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For more information about chiropractic treatment, contact:

John Ballam, DC

201 Davis Grove Circle, #106
Cary, NC 27519
Telephone: (919) 363-2277

Preventing Injuries From Becoming Chronic

Dr. John Ballam of Legacy Chiropractic likes to remind patients that we each only get one body—and it’s up to us how we choose to invest in our health. “What’s great about chiropractic is that the rewards are very high,” he points out. “You don’t need to wait for a crisis to take care of yourself.”

The location of a pain, notes Dr. Ballam, may not be the source of pain. Here he adjusts the mid-back of a patient complaining of painful “stiff neck.” In her case, he explains, “while her neck has hurting, it was T4 that was out of alignment. A simple adjustment there relieved her neck pain.”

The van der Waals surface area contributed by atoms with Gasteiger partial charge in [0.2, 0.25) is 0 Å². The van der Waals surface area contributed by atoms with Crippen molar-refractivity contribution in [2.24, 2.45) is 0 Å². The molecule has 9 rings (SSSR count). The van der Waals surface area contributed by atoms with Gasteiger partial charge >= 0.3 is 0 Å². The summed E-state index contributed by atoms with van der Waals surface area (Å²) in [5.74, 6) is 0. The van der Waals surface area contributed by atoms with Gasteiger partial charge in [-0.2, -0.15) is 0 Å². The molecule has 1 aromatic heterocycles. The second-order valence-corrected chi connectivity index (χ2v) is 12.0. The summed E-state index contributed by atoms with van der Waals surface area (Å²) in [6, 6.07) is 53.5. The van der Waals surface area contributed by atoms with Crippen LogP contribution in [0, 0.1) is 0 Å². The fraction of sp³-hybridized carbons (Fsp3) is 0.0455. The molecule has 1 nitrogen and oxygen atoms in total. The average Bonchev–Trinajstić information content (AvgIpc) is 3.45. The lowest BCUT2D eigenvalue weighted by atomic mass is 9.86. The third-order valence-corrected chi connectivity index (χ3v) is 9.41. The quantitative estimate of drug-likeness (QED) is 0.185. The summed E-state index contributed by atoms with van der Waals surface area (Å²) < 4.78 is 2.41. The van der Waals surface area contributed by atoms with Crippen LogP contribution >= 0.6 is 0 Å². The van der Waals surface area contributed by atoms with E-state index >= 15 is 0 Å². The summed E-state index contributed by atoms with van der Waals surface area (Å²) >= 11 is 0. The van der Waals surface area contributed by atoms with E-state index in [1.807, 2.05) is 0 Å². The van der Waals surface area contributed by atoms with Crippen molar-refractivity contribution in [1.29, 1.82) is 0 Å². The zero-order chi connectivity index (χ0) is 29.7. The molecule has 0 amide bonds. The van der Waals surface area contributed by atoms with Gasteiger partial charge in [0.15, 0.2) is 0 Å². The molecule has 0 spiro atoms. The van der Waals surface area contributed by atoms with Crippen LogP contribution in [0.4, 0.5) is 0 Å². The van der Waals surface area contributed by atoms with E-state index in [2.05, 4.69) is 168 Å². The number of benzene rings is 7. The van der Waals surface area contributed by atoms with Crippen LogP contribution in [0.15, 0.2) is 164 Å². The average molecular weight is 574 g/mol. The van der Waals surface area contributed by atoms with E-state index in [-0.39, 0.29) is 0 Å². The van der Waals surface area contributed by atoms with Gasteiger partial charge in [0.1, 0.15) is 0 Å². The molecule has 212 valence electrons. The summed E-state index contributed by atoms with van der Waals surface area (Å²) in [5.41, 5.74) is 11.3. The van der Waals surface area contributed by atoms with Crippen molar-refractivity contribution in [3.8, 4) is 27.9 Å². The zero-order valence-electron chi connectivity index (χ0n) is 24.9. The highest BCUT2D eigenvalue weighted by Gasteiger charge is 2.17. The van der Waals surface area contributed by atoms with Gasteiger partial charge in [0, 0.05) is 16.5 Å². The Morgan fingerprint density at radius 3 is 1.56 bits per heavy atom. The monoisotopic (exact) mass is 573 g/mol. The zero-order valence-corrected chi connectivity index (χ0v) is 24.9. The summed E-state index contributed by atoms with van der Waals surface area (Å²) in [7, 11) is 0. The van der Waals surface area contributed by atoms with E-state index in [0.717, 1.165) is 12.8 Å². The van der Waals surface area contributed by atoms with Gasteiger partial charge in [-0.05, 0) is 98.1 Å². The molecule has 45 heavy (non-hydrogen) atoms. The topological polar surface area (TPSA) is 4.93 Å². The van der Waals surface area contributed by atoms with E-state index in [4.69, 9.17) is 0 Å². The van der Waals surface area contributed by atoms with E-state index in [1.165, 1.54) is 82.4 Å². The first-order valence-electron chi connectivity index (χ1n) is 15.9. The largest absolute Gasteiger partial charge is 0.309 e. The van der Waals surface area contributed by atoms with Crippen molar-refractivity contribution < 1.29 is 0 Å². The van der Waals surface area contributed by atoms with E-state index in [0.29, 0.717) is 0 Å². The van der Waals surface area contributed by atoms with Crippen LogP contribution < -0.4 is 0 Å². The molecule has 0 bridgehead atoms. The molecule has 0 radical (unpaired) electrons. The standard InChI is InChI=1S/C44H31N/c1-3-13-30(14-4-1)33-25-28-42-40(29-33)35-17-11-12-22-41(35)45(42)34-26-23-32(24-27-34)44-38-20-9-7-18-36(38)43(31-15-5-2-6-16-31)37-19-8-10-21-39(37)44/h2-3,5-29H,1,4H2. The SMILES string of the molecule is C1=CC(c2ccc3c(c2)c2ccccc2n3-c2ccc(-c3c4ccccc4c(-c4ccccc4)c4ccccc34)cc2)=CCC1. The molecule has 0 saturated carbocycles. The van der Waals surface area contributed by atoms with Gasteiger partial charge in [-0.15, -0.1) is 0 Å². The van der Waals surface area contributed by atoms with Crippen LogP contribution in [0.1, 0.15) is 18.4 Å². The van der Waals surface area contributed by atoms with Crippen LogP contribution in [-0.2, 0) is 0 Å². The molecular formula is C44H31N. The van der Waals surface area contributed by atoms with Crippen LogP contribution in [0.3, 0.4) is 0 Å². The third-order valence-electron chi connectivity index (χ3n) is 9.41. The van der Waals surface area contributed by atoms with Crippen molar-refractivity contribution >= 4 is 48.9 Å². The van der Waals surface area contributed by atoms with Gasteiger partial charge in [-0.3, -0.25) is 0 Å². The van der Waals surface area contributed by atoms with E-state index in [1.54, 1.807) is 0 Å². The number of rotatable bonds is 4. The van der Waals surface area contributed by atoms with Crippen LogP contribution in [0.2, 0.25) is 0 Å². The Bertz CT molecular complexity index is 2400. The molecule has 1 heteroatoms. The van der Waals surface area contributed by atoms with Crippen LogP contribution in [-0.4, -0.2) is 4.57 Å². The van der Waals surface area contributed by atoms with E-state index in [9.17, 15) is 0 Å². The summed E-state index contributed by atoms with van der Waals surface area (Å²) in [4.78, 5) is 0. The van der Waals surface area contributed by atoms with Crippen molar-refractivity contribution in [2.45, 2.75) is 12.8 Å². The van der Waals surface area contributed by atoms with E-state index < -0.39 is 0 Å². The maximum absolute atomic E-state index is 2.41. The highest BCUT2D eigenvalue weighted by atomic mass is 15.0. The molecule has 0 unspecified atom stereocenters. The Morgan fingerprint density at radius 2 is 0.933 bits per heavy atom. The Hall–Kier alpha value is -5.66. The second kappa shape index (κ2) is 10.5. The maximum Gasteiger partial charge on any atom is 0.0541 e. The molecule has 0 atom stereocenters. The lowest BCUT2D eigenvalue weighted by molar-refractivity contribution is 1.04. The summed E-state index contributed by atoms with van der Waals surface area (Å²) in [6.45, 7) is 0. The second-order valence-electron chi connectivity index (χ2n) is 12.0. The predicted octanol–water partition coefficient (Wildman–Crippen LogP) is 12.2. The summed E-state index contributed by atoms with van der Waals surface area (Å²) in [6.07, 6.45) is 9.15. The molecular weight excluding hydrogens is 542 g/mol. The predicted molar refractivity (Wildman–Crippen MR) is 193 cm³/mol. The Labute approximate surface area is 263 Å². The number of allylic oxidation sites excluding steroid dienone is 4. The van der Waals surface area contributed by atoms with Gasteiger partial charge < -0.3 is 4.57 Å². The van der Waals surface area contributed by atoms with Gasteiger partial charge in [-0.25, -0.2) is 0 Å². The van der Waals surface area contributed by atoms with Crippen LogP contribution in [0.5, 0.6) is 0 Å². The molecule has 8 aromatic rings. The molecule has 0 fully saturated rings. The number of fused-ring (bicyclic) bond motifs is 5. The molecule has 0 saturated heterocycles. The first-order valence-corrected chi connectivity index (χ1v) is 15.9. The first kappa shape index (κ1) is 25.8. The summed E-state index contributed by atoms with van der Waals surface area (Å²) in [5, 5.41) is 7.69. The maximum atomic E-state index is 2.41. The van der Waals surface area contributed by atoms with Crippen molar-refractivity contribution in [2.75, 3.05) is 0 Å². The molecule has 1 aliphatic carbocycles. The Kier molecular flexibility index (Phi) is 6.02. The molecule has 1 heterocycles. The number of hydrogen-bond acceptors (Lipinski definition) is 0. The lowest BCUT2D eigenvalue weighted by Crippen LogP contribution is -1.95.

Often, such a crisis comes from pain that hasn’t been addressed. Back pain, neck pain, and headaches are the top three most common symp-toms Dr. Ballam sees.

While he can help individuals with chronic pain, Dr. Ballam stresses that the real strength of chiropractic care lies in preventing problems from becoming chronic. “Chiropractic care isn’t just about fixing a problem once it is causing you pain,” he says. “At its best, it’s a means of self-care, of maintaining the body that we stress physically, mentally, and emotionally every day—so as to help prevent injuries from occurring.”

Health&Healing: Some causes of back pain seem to be out of people’s control, while others are more preventable. How do you see that reflected in your practice?

DR. BALLAM: For some people, the cause of their pain is a trauma—like an accident, a fall, or a sports injury. The tissues may have healed, but not fully and not with the same integrity or strength. Chronic pain can result from such an injury, and how—and how soon—you choose to address it can make a big difference in outcome for those individuals.